Shadow Syndrome

Do you ever find yourself thinking the old dog used to be so much better behaved? or the old dog always does what theyre told?

When you compare your new dog (probably a puppy) to your older companion does the new one normally come up short?

Welcome to what we call ‘Shadow Syndrome’

Shadow Syndrome is named after the character in the film ‘Homeward Bound – The Incredible Journey’. For those unfamiliar with the film the important part to explain Shadow Syndrome is that in the film there are two dogs: ‘Shadow’ and ‘Chance’. Shadow is an older dog that does everything right whereas Chance is younger and gets into lots of trouble.

Shadow syndrome can happen if you already have an older dog in the household, or if you are getting a new dog after losing a beloved companion. It is simply taking a new dog or puppy and comparing it to your older one without taking into consideration the age difference or experience levels. You expect the new dog to behave as wonderfully as the old one, even though they haven’t had the time yet to learn the rules of the house, what your vocal cues and pointing in certain directions mean, or what is allowed to be chewed and what is definitely not!

I remember on many occasions when doing training sessions or teaching training classes hearing people say how their old dog used to walk perfectly on the lead or how they’d come back every time, one extreme case was ‘my old boy used to fetch my slippers for me’; all classic examples of Shadow Syndrome.

As humans we seem to have this ability to remember the good things about our dogs, which isn’t a bad thing, nonetheless I would then have to gently remind people that the old dog wouldn’t always have been as well behaved as they are now (or before they passed away). Sometimes you have to get people thinking right back to when they first got their previous dog and they will remember that time that Shadow peed in the kitchen or Shadow took off after a seagull on the beach. Then the new dog doesn’t seem all that bad.

632515I have to be honest I was a victim of Shadow Syndrome (still am sometimes) Any of you who have met me willknow Keira is my angel, she is 9 years old and a spoilt princess, but very well behaved and I can take her anywhere (unless there’s a cat). When we got Kai he was 10 weeks old and absolutely adorable. He had those gorgeous puppy eyes and silky soft fur, just a bundle of cute.

That is, until we got him home and he turned into an absolute terror. He wasn’t toilet trained, knew sit only when he felt like it, thought that my underwear was the best toy EVER, if we let him off the lead anywhere he would be gone, he chewed garage remotes, electrical cables, chair legs, work folders…he was a nightmare! And guess what I found myself saying to him every time ‘Why can’t you be more like Keira?’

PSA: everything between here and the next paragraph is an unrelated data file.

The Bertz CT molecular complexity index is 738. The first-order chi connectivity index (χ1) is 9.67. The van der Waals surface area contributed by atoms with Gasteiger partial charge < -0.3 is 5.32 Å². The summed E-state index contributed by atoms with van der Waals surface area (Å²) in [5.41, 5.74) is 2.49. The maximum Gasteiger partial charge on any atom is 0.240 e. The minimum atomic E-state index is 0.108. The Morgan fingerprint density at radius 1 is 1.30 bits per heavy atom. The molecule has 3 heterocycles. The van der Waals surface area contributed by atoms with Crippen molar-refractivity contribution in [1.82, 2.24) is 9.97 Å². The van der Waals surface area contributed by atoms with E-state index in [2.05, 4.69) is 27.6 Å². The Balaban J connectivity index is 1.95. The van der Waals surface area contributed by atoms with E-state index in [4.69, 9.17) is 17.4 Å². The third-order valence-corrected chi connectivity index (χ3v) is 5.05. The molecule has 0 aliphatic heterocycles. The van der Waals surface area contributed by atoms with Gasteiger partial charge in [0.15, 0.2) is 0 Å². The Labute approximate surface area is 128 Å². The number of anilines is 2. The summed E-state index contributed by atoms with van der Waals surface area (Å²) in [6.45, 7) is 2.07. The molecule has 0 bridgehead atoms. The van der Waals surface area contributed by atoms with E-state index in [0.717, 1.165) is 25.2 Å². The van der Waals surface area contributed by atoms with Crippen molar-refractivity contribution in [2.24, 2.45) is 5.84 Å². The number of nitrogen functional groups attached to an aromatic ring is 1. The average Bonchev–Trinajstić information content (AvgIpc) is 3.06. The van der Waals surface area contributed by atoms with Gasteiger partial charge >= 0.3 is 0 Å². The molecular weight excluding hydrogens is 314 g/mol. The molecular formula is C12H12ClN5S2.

It took my partner, Nick, answering me with ‘Because he’s not Keira!!’ for me to realise I was suffering from Shadow Syndrome (I’m glad he listens to me when I talk about dogs and training…because I apparently don’t listen to myself! Ha!)

That’s when I took the time to look at Kai for himself rather than as Keira the second. He 632516will never be Keira because he is Kai; sometimes this has been said as a sort of mantra to remind myself when he’s done something really aggravating!

When looking I noticed that Kai is a lot cuddlier than Keira; he is the sort of dog that just wants to cuddle up in your lap and be close to you. If he gets scared of something he stands closer to you and looks at you like ‘we’ll look after each other right?’ He is an amazing swimmer and makes friends wherever he goes whether they are humans or other dogs. Basically he is as good of a dog as Keira but in different ways.

I then thought about when I first got Keira and had to laugh. Keira used to pull on the lead like nobody’s business and if I was trying to get her out of the car she would barge past me as soon as the door was open just a crack. I remember one time when we had just got to the park, she barged the door open and took off, only coming back to me once she had said hello to every dog and chased every rabbit in the vicinity. Definitely not the well-behaved dog she is today! (99% of the time…nobody is perfect!)

Kai is now 9 months, he was toilet trained by the time he was 16 weeks old, he walks fantastically on the lead, knows many tricks and we haven’t had a chewing incident in a month (really hoping I haven’t jinxed it!) I guess most of the time Shadow Syndrome is inevitable, we will always compare our dogs. The most important thing is to realise you’re doing it or be ready to listen when someone else tells you that you are doing it.

Allow each dog to be who they are, they are all individuals; it’s why we love them so!



(With help from Keira & Kai)

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